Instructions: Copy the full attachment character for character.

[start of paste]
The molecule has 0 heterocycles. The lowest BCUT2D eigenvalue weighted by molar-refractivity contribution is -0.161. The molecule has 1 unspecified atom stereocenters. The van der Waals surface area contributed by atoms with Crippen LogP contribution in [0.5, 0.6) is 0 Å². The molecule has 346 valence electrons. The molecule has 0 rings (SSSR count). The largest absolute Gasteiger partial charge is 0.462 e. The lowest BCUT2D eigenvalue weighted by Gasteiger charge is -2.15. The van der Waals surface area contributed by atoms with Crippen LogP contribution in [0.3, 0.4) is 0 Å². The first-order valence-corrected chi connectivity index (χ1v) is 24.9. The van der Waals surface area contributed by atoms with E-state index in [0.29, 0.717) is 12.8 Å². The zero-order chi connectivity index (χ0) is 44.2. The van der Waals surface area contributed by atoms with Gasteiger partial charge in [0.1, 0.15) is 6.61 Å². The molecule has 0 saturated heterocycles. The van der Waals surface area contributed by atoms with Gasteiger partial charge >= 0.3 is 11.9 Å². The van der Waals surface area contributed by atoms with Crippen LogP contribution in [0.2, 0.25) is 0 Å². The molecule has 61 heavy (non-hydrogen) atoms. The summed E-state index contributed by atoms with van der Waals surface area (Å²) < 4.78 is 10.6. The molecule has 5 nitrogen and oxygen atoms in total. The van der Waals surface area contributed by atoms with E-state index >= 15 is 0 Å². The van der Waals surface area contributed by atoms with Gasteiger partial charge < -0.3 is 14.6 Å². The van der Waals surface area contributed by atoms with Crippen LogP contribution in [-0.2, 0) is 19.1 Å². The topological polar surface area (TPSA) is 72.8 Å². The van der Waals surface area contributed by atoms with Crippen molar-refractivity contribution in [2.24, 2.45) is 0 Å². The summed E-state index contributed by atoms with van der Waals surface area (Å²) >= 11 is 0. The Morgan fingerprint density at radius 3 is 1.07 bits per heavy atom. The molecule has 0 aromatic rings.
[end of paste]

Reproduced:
The molecule has 0 heterocycles. The lowest BCUT2D eigenvalue weighted by molar-refractivity contribution is -0.161. The molecule has 1 unspecified atom stereocenters. The van der Waals surface area contributed by atoms with Crippen LogP contribution in [0.5, 0.6) is 0 Å². The molecule has 346 valence electrons. The molecule has 0 rings (SSSR count). The largest absolute Gasteiger partial charge is 0.462 e. The lowest BCUT2D eigenvalue weighted by Gasteiger charge is -2.15. The van der Waals surface area contributed by atoms with Crippen LogP contribution in [0.3, 0.4) is 0 Å². The first-order valence-corrected chi connectivity index (χ1v) is 24.9. The van der Waals surface area contributed by atoms with E-state index in [0.29, 0.717) is 12.8 Å². The zero-order chi connectivity index (χ0) is 44.2. The van der Waals surface area contributed by atoms with Gasteiger partial charge in [0.1, 0.15) is 6.61 Å². The molecule has 0 saturated heterocycles. The van der Waals surface area contributed by atoms with Gasteiger partial charge >= 0.3 is 11.9 Å². The van der Waals surface area contributed by atoms with Crippen LogP contribution in [0.2, 0.25) is 0 Å². The molecule has 61 heavy (non-hydrogen) atoms. The summed E-state index contributed by atoms with van der Waals surface area (Å²) < 4.78 is 10.6. The molecule has 5 nitrogen and oxygen atoms in total. The van der Waals surface area contributed by atoms with E-state index >= 15 is 0 Å². The van der Waals surface area contributed by atoms with Gasteiger partial charge < -0.3 is 14.6 Å². The van der Waals surface area contributed by atoms with Crippen LogP contribution in [-0.2, 0) is 19.1 Å². The topological polar surface area (TPSA) is 72.8 Å². The van der Waals surface area contributed by atoms with Crippen molar-refractivity contribution in [2.24, 2.45) is 0 Å². The summed E-state index contributed by atoms with van der Waals surface area (Å²) >= 11 is 0. The Morgan fingerprint density at radius 3 is 1.07 bits per heavy atom. The molecule has 0 aromatic rings.